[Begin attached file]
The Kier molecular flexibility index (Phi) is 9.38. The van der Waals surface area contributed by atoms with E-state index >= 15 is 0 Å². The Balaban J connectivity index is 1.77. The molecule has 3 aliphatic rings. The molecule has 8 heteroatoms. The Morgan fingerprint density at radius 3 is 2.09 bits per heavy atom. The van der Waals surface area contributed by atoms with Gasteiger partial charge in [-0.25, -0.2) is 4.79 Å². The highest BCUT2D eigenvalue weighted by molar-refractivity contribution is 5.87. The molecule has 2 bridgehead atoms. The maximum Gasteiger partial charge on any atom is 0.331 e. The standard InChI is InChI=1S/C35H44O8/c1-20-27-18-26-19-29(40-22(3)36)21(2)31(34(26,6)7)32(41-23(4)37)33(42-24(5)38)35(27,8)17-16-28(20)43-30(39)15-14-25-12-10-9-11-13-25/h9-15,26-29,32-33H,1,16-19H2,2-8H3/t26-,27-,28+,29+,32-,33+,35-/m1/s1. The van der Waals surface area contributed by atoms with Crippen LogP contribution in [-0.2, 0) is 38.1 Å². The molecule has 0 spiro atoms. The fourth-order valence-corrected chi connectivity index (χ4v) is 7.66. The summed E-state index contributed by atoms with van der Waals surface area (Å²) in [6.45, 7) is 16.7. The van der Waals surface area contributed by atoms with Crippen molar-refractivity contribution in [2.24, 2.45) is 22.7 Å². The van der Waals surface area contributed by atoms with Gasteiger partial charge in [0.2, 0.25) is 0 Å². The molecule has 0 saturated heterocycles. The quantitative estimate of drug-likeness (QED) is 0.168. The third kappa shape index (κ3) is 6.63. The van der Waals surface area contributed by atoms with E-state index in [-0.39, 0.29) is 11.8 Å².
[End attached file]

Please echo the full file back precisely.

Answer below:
The Kier molecular flexibility index (Phi) is 9.38. The van der Waals surface area contributed by atoms with E-state index >= 15 is 0 Å². The Balaban J connectivity index is 1.77. The molecule has 3 aliphatic rings. The molecule has 8 heteroatoms. The Morgan fingerprint density at radius 3 is 2.09 bits per heavy atom. The van der Waals surface area contributed by atoms with Gasteiger partial charge in [-0.25, -0.2) is 4.79 Å². The highest BCUT2D eigenvalue weighted by molar-refractivity contribution is 5.87. The molecule has 2 bridgehead atoms. The maximum Gasteiger partial charge on any atom is 0.331 e. The standard InChI is InChI=1S/C35H44O8/c1-20-27-18-26-19-29(40-22(3)36)21(2)31(34(26,6)7)32(41-23(4)37)33(42-24(5)38)35(27,8)17-16-28(20)43-30(39)15-14-25-12-10-9-11-13-25/h9-15,26-29,32-33H,1,16-19H2,2-8H3/t26-,27-,28+,29+,32-,33+,35-/m1/s1. The van der Waals surface area contributed by atoms with Crippen LogP contribution in [-0.2, 0) is 38.1 Å². The molecule has 0 spiro atoms. The fourth-order valence-corrected chi connectivity index (χ4v) is 7.66. The summed E-state index contributed by atoms with van der Waals surface area (Å²) in [6.45, 7) is 16.7. The van der Waals surface area contributed by atoms with Crippen molar-refractivity contribution in [2.24, 2.45) is 22.7 Å². The van der Waals surface area contributed by atoms with Gasteiger partial charge in [0.2, 0.25) is 0 Å². The molecule has 0 saturated heterocycles. The quantitative estimate of drug-likeness (QED) is 0.168. The third kappa shape index (κ3) is 6.63. The van der Waals surface area contributed by atoms with E-state index in [-0.39, 0.29) is 11.8 Å².